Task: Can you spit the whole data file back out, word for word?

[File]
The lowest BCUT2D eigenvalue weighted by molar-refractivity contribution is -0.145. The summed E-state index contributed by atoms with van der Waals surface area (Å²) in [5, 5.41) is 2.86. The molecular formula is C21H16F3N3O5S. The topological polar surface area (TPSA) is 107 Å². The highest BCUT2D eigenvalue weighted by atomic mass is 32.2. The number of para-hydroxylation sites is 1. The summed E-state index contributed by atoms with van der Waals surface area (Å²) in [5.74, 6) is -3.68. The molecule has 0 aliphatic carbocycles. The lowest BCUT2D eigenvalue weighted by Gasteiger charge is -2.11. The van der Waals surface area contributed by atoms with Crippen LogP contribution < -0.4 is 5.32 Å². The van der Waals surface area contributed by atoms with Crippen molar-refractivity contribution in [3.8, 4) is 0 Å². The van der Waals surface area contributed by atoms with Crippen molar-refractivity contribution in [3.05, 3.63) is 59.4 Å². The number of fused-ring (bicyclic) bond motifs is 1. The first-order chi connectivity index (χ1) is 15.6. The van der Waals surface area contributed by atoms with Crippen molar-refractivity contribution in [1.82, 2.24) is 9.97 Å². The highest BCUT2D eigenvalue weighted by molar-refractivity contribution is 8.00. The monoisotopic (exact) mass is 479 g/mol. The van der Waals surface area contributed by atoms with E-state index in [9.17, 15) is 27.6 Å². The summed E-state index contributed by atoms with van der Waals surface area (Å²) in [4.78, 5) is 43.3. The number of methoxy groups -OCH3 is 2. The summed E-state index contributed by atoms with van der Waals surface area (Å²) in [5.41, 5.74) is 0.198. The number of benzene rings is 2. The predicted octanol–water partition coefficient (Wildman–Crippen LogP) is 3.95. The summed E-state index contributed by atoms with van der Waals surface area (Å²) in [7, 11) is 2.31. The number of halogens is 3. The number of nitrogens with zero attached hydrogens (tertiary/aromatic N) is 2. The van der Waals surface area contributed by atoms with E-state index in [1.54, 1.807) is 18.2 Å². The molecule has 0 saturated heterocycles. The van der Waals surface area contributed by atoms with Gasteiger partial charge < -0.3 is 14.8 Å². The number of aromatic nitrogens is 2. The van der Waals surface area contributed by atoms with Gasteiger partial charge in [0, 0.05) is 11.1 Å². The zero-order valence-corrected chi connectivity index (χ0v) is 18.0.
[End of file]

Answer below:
The lowest BCUT2D eigenvalue weighted by molar-refractivity contribution is -0.145. The summed E-state index contributed by atoms with van der Waals surface area (Å²) in [5, 5.41) is 2.86. The molecular formula is C21H16F3N3O5S. The topological polar surface area (TPSA) is 107 Å². The highest BCUT2D eigenvalue weighted by atomic mass is 32.2. The number of para-hydroxylation sites is 1. The summed E-state index contributed by atoms with van der Waals surface area (Å²) in [5.74, 6) is -3.68. The molecule has 0 aliphatic carbocycles. The lowest BCUT2D eigenvalue weighted by Gasteiger charge is -2.11. The van der Waals surface area contributed by atoms with Crippen LogP contribution < -0.4 is 5.32 Å². The van der Waals surface area contributed by atoms with Crippen molar-refractivity contribution in [3.8, 4) is 0 Å². The van der Waals surface area contributed by atoms with Crippen molar-refractivity contribution in [3.05, 3.63) is 59.4 Å². The number of fused-ring (bicyclic) bond motifs is 1. The first-order chi connectivity index (χ1) is 15.6. The van der Waals surface area contributed by atoms with Crippen molar-refractivity contribution in [1.82, 2.24) is 9.97 Å². The highest BCUT2D eigenvalue weighted by molar-refractivity contribution is 8.00. The monoisotopic (exact) mass is 479 g/mol. The van der Waals surface area contributed by atoms with E-state index in [9.17, 15) is 27.6 Å². The summed E-state index contributed by atoms with van der Waals surface area (Å²) in [4.78, 5) is 43.3. The number of methoxy groups -OCH3 is 2. The summed E-state index contributed by atoms with van der Waals surface area (Å²) in [5.41, 5.74) is 0.198. The number of benzene rings is 2. The predicted octanol–water partition coefficient (Wildman–Crippen LogP) is 3.95. The summed E-state index contributed by atoms with van der Waals surface area (Å²) in [7, 11) is 2.31. The number of halogens is 3. The number of nitrogens with zero attached hydrogens (tertiary/aromatic N) is 2. The van der Waals surface area contributed by atoms with E-state index in [1.54, 1.807) is 18.2 Å². The molecule has 0 saturated heterocycles. The van der Waals surface area contributed by atoms with Gasteiger partial charge < -0.3 is 14.8 Å². The number of aromatic nitrogens is 2. The van der Waals surface area contributed by atoms with Gasteiger partial charge in [0, 0.05) is 11.1 Å². The zero-order valence-corrected chi connectivity index (χ0v) is 18.0.